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Parkinson’s research paints a grim picture

Wednesday December 28, 2005

December 27, 2005(StarTribune.com) - Research on Parkinson’s disease is converging toward a grim conclusion -- that it is almost always an environmental illness, caused by pesticides and other industrial chemicals.

Worse, it seems in some cases to result from long-term, low-dose exposure to multiple products, each of which may have been used within safety guidelines. This is the nightmare scenario of chemically induced disease.

Scientists have long pointed out that the 80,000 or so industrial chemicals released into the environment have been certified as safe based on short-term, one-at-a-time testing in animal labs. But in real life we acquire multiple toxins, even before birth, and many accumulate in our bodies.

What kind of damage might that do? Parkinson’s appears to offer an especially credible example, according to a powerful summary of research recently published in the Los Angeles Times.

This disease, in which the brain gradually loses control over the body, follows damage to a structure called the substantia nigra, whose cells produce the neurotransmitter dopamine. Usually it develops gradually, and in people older than 55; only one case in 20 can be explained by physical injury (Muhammad Ali, for example) or genetic abnormality.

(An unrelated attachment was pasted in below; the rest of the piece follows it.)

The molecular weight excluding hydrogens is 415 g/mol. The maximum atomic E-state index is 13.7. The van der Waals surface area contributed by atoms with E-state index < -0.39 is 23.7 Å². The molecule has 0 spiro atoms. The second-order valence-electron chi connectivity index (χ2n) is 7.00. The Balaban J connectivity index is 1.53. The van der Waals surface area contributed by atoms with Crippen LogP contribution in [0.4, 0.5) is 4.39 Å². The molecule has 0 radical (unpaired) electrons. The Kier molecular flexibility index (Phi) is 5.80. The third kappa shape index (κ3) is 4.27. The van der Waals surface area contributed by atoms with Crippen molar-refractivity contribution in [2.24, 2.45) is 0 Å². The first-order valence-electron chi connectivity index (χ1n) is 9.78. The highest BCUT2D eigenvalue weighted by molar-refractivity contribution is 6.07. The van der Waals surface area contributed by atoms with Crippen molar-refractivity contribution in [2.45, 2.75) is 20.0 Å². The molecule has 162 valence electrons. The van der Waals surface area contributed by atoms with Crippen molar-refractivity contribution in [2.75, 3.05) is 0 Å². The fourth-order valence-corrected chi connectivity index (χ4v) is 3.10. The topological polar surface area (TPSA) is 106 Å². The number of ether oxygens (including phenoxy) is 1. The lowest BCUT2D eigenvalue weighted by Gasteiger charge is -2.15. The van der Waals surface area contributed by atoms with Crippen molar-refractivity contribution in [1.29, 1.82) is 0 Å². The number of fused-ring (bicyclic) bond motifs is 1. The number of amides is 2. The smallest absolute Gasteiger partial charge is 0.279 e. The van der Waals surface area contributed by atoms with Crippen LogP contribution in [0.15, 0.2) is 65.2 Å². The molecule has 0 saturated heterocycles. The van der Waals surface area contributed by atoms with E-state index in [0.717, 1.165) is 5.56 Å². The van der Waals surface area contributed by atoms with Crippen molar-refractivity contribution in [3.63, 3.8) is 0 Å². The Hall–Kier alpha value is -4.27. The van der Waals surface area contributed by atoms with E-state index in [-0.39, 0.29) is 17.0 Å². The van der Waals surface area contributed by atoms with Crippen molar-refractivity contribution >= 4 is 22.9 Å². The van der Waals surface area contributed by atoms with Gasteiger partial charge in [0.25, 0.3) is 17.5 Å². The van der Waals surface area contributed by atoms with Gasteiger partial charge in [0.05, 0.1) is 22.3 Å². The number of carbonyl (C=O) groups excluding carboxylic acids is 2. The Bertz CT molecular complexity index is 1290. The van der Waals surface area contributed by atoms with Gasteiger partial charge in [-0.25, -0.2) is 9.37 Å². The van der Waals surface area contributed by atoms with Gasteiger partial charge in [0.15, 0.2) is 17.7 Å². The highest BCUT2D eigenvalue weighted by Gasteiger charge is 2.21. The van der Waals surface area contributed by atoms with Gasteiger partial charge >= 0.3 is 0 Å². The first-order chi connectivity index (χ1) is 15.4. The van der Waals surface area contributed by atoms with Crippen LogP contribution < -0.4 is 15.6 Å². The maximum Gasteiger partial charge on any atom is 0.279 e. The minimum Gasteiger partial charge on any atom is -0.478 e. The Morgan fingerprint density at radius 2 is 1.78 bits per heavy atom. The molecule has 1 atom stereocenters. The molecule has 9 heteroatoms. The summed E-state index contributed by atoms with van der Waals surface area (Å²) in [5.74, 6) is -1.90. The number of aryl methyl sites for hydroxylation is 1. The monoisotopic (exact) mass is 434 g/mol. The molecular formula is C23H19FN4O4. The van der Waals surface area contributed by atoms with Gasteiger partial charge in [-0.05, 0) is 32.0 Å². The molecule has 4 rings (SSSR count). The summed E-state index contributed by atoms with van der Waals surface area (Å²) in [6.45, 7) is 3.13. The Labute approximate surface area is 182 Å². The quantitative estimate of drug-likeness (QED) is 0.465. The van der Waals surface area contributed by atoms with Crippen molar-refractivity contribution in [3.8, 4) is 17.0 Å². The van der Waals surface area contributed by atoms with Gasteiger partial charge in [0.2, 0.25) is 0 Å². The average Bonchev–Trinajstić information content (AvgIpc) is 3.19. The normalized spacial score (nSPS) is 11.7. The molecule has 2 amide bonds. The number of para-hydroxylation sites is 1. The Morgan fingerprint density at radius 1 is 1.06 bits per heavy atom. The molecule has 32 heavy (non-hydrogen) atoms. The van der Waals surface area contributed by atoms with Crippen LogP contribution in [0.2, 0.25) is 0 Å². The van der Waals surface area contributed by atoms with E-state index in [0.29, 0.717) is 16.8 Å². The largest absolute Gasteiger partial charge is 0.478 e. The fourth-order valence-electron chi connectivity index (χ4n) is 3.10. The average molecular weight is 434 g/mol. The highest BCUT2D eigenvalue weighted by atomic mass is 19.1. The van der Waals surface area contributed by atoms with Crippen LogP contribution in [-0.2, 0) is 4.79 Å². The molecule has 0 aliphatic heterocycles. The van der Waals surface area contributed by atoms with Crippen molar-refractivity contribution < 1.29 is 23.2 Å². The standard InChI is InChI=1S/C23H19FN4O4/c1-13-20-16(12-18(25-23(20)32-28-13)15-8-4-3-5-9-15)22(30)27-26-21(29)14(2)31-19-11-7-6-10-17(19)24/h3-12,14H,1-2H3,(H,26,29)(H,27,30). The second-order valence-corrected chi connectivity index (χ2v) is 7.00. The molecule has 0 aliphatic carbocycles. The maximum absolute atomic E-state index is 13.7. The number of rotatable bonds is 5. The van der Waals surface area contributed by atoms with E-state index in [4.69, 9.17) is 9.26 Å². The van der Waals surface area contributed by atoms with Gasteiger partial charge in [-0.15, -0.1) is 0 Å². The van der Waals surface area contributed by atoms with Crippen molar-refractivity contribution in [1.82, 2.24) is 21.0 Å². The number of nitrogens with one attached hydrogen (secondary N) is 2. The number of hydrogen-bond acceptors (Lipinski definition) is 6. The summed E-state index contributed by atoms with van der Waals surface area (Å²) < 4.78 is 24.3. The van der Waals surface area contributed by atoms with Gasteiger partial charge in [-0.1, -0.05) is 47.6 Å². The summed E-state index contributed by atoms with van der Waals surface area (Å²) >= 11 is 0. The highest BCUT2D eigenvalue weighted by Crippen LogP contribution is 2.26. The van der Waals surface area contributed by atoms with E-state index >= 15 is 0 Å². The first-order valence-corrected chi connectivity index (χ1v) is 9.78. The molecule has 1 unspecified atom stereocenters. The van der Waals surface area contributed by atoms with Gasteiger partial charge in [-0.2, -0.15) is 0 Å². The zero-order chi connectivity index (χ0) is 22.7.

Pesticides have long been linked, at least loosely, to neurological damage in people who use them. The specific connection to Parkinson’s has been researched since the early 1980s, after a California neurologist saw the disease develop virtually overnight in a 42-year-old heroin addict who, it turned out, had wrecked his substantia nigra by injecting a chemical cousin of the weedkiller paraquat.

Subsequent animal studies have associated similar damage with several specific pesticides, as well as with polychlorinated biphenyls (PCBs).

But the most chilling possibilities are raised by findings that pesticides which may be safe individually can be devastating when administered together or in sequence, in ways that mimic routine human exposure -- even at very low doses.

Pesticide companies and government regulators defend the current practice of testing each chemical product in isolation, arguing that it’s impossible to check out all the possible combinations that arise in the environment. True enough, but the Parkinson’s findings suggest that a much more manageable task -- examining the combined impact of pesticides routinely used together -- is long overdue.

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